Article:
(CONSUMER REPORTS) – Criminals are finding all sorts of ways to steal your money, for instance posing on the phone as debt collectors or pretending to protect you from credit card fraud. Before you fork over money or information make sure the call is legitimate. Consumer Reports tells how to avoid being duped.
Ross Frommer got a voicemail message, allegedly from the IRS, implying he had a serious tax debt and was under threat of arrest. He got suspicious and reported the incident on the IRS’s website.
“There are all sorts of scams out there,” he says. “I’ve been fortunate. I’ve never been the victim of one.”
It’s not only phony IRS agents who could be trying to scam you, according to Margot Gilman from Consumer Reports. Criminals also impersonate fraud investigators from credit card companies and often have enough information, like your card number that will trick you into trusting them.
“The imposters may say they’re investigating a fraudulent transaction and ask you to confirm you have the card in your possession by reading to them your security code. Big mistake,” she says.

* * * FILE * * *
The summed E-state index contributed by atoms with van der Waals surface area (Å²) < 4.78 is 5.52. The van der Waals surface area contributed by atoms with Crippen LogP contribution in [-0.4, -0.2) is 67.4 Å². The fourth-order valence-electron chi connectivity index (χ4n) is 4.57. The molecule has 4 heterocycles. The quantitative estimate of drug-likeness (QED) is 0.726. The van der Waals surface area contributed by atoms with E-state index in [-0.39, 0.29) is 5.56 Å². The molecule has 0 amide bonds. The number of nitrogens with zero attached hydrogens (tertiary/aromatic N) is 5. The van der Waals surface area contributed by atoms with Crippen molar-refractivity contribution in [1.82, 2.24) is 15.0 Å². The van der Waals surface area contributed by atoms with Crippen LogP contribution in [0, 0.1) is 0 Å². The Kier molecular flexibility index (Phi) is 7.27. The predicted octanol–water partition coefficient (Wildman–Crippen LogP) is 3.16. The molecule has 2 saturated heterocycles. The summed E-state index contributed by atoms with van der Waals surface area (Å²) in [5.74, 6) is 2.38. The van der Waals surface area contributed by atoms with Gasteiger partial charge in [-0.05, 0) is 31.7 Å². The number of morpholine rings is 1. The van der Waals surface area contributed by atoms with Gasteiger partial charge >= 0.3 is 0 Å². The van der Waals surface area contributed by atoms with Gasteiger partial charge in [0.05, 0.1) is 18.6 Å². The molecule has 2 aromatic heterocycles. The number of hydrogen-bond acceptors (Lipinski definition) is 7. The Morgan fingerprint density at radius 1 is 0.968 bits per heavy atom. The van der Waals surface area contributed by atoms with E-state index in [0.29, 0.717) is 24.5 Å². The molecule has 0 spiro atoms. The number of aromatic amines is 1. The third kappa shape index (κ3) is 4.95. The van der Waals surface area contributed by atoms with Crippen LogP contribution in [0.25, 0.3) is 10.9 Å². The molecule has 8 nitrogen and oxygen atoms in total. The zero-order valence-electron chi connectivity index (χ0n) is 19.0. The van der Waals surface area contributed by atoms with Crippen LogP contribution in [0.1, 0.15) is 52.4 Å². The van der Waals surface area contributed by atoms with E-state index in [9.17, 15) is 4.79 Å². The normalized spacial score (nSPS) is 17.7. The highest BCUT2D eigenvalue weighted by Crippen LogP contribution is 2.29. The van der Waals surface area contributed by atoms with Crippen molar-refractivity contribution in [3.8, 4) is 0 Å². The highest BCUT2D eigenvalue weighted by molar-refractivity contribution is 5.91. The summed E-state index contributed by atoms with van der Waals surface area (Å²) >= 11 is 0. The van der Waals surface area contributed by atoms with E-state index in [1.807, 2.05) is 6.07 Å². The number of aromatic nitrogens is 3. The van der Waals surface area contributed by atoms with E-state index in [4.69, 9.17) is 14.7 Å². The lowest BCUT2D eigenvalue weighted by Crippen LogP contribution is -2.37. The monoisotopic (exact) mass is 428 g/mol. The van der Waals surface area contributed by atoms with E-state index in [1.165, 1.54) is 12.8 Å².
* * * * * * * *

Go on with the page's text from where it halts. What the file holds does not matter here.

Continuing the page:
That gives the imposters all the information they need to make purchases with your card.
Some flagrant signs of fraud:
A demand that you wire funds or load money onto a prepaid card and send it immediately.
A demand that you give or confirm confidential financial information, such as your credit or debit card numbers or Social Security number.
In the case of the IRS — the phone call itself is a red flag. The IRS never calls taxpayers cold demanding immediate payment
“You can also find out if a caller is legitimate by asking for their professional license number, their business name, phone and address. If they don’t answer, the call is almost certainly a scam,” says Gilman.
Another surefire test to make sure you don’t fall for a phone scam: Demand that a validation notice be mailed to you verifying the amount of the debt and the creditor.
Consumer Reports also recommends calling the creditor to confirm the debt collector is legitimate.